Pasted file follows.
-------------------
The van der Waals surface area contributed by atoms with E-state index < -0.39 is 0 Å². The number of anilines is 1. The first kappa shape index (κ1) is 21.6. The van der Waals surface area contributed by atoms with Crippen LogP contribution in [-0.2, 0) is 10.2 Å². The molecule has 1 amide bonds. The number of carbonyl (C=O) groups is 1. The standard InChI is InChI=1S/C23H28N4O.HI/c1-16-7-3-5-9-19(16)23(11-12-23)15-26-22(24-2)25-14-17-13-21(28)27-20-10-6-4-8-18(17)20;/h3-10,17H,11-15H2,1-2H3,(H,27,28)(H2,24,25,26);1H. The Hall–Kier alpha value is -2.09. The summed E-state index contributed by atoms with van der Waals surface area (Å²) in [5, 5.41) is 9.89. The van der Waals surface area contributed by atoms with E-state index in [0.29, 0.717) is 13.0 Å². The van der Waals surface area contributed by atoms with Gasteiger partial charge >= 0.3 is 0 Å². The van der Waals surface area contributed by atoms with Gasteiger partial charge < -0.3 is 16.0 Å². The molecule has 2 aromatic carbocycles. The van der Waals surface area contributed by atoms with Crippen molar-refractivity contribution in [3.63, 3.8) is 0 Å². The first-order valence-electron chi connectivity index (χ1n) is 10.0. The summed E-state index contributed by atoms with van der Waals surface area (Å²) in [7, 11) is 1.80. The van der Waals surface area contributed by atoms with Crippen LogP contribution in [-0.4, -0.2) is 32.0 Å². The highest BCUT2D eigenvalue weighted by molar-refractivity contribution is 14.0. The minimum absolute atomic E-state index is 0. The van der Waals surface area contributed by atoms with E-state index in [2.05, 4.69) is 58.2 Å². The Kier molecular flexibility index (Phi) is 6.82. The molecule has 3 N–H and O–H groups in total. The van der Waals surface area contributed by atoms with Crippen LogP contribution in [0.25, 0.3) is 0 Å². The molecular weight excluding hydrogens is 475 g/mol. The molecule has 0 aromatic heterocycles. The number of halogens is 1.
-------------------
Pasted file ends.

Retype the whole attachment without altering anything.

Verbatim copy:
The van der Waals surface area contributed by atoms with E-state index < -0.39 is 0 Å². The number of anilines is 1. The first kappa shape index (κ1) is 21.6. The van der Waals surface area contributed by atoms with Crippen LogP contribution in [-0.2, 0) is 10.2 Å². The molecule has 1 amide bonds. The number of carbonyl (C=O) groups is 1. The standard InChI is InChI=1S/C23H28N4O.HI/c1-16-7-3-5-9-19(16)23(11-12-23)15-26-22(24-2)25-14-17-13-21(28)27-20-10-6-4-8-18(17)20;/h3-10,17H,11-15H2,1-2H3,(H,27,28)(H2,24,25,26);1H. The Hall–Kier alpha value is -2.09. The summed E-state index contributed by atoms with van der Waals surface area (Å²) in [5, 5.41) is 9.89. The van der Waals surface area contributed by atoms with E-state index in [0.29, 0.717) is 13.0 Å². The van der Waals surface area contributed by atoms with Gasteiger partial charge >= 0.3 is 0 Å². The van der Waals surface area contributed by atoms with Gasteiger partial charge < -0.3 is 16.0 Å². The molecule has 2 aromatic carbocycles. The van der Waals surface area contributed by atoms with Crippen molar-refractivity contribution in [3.63, 3.8) is 0 Å². The first-order valence-electron chi connectivity index (χ1n) is 10.0. The summed E-state index contributed by atoms with van der Waals surface area (Å²) in [7, 11) is 1.80. The van der Waals surface area contributed by atoms with Crippen LogP contribution in [-0.4, -0.2) is 32.0 Å². The highest BCUT2D eigenvalue weighted by molar-refractivity contribution is 14.0. The minimum absolute atomic E-state index is 0. The van der Waals surface area contributed by atoms with E-state index in [2.05, 4.69) is 58.2 Å². The Kier molecular flexibility index (Phi) is 6.82. The molecule has 3 N–H and O–H groups in total. The van der Waals surface area contributed by atoms with Crippen LogP contribution in [0.25, 0.3) is 0 Å². The molecular weight excluding hydrogens is 475 g/mol. The molecule has 0 aromatic heterocycles. The number of halogens is 1.